“[G]ood investing isn’t necessarily about earning the highest returns, because the highest returns tend to be one-off hits that can’t be repeated. It’s about earning pretty good returns that you can stick with and which can be repeated for the longest period of time. That’s when compounding runs wild.”— The Psychology of Money by Morgan Housel
The critics tend to get on him for what they perceive as pushing frugality and index funds. I didn’t see this as so much of a sell though but more of just an understanding that you need to spend less than you make in order to get ahead. And although indexing is mentioned (which I’m strongly for), there’s no sell to you on it.
This isn’t meant to be an instructional book – it’s written to explain how people tend to think about money and how this helps mold your individual thinking.
Feeling good about “pretty good” investing
By the time I finished reading this book, I felt differently about our money. Up until this point, I’ve always tried to take emotion out of the equation. But I realized that that’s not possible. There will always be some feelings that affect the financial decisions we make.
And that’s ok. We’re sitting on more cash right now than probably a lot of folks. And there’s been a part of me that hates that. The money’s just sitting there barely growing at all.
But completing The Psychology of Money helped me feel better about that. Even though that money’s on the sidelines, I sleep better at night because of it. Knowing that we can go through a bear market without having to sell investments at a major loss is instrumental in my sanity.
Another reason I consider this to be one of the best money books is that it’s helped me realize that this can be completely different for someone else. Just because we’re sitting on so much cash doesn’t mean that it makes sense for everyone. Based on what I know, this is a good decision for us.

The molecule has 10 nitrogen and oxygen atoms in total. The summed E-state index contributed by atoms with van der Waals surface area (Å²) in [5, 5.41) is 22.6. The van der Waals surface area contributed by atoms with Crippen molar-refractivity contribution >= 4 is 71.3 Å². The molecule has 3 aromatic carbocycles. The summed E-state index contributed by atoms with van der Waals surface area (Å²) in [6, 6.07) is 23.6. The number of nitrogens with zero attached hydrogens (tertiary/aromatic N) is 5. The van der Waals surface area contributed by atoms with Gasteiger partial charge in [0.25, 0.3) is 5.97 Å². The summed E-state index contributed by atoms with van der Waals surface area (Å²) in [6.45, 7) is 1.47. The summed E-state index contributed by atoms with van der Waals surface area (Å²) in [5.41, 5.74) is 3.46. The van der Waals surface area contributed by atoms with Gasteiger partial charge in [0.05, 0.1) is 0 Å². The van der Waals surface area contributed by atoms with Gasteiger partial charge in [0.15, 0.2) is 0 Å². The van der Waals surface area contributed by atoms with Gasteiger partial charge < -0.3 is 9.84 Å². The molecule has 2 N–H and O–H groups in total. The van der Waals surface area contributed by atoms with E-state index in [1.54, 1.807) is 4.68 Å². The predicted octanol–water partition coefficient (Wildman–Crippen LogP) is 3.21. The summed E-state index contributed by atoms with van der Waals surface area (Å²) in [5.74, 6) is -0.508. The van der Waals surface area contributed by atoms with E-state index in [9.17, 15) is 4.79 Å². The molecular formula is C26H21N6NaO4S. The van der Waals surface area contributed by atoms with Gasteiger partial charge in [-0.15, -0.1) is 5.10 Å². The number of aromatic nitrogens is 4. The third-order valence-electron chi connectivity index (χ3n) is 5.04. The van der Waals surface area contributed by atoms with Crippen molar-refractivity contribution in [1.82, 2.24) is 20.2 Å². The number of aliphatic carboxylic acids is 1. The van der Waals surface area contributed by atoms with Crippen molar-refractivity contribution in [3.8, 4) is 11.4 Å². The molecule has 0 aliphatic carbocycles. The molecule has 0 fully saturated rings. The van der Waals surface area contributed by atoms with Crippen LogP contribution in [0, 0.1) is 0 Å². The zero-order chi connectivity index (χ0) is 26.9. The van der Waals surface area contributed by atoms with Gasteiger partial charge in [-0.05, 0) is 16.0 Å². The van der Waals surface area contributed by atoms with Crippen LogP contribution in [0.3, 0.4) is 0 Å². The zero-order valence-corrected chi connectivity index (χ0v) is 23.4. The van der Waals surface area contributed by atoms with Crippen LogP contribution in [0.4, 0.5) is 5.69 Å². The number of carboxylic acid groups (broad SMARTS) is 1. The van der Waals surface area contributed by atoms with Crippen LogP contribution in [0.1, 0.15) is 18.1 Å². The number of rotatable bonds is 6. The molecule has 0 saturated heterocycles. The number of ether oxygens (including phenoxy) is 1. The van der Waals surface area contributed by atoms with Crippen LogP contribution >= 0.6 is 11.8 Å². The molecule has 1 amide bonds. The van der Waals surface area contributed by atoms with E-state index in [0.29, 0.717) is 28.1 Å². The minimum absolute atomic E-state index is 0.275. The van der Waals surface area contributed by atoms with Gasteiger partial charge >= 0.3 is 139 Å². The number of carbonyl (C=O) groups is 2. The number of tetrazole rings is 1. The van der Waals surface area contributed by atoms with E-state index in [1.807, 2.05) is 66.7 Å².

“No one wants to hold cash during a bull market. […] But if that cash prevents you from having to sell your stocks during a bear market, the actual return you earned on that cash is not 1% a year—it could be many multiples of that, because preventing one desperate, ill-timed stock sale can do more for your lifetime returns than picking dozens of big-time winners.”— The Psychology of Money by Morgan Housel
You don’t need to be perfect in your financial choices… you just need to be reasonably good. Ask any millionaire if they’ve made financial mistakes in their life and I guarantee that the answer will be a resounding “yes.” I’m no exception to that and we’ve done just fine so far.
“Become OK with a lot of things going wrong. You can be wrong half the time and still make a fortune, because a small minority of things account for the majority of outcomes.”— The Psychology of Money by Morgan Housel
Understanding that you don’t need to be perfect in your investing and can still do just fine should be a weight lifted off the shoulders of many. So many folks are so overwhelmed by the breadth and complexity of possible investment options that they simply don’t invest at all. Don’t take that road – focus on understanding a piece well and then take action.
Continue to learn and as you make mistakes (you will), make corrections accordingly and your nest egg should continue to grow.
I’m now incorporating some of this book into my personal finances lessons for Faith’s homeschooling curriculum. Although some of it might be a little too much for her, there are too many valuable tidbits in this book not to make this part of her personal finance education.
If you’re looking for something new to read, I’m sure you’ve figured out that I highly recommend The Psychology of Money. Sure, I appreciate you using my Amazon affiliate link to get it (at no extra cost to you). But get it from the library if you want – it’s absolutely worth reading no matter where you get it.
Plan well, take action, and live your best life!
Thanks for reading!!